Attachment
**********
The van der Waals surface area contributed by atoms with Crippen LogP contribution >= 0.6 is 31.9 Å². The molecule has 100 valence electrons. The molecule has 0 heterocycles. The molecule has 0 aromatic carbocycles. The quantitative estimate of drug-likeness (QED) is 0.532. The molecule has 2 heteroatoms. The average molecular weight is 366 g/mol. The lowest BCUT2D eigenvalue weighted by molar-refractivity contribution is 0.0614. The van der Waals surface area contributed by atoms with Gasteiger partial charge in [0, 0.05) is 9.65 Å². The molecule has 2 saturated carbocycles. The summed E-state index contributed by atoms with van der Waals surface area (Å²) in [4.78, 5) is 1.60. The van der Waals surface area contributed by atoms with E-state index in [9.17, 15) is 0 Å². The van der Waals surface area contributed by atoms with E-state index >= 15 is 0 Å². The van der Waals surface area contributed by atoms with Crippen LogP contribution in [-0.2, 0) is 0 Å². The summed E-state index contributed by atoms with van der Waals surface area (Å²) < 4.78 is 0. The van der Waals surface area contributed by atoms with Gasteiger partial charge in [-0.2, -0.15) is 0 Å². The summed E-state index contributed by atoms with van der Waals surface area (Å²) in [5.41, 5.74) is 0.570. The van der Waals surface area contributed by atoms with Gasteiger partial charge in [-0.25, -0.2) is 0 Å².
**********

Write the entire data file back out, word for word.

The van der Waals surface area contributed by atoms with Crippen LogP contribution >= 0.6 is 31.9 Å². The molecule has 100 valence electrons. The molecule has 0 heterocycles. The molecule has 0 aromatic carbocycles. The quantitative estimate of drug-likeness (QED) is 0.532. The molecule has 2 heteroatoms. The average molecular weight is 366 g/mol. The lowest BCUT2D eigenvalue weighted by molar-refractivity contribution is 0.0614. The van der Waals surface area contributed by atoms with Gasteiger partial charge in [0, 0.05) is 9.65 Å². The molecule has 2 saturated carbocycles. The summed E-state index contributed by atoms with van der Waals surface area (Å²) in [4.78, 5) is 1.60. The van der Waals surface area contributed by atoms with E-state index in [9.17, 15) is 0 Å². The van der Waals surface area contributed by atoms with E-state index >= 15 is 0 Å². The van der Waals surface area contributed by atoms with Crippen LogP contribution in [-0.2, 0) is 0 Å². The summed E-state index contributed by atoms with van der Waals surface area (Å²) < 4.78 is 0. The van der Waals surface area contributed by atoms with Gasteiger partial charge in [-0.2, -0.15) is 0 Å². The summed E-state index contributed by atoms with van der Waals surface area (Å²) in [5.41, 5.74) is 0.570. The van der Waals surface area contributed by atoms with Gasteiger partial charge in [-0.25, -0.2) is 0 Å².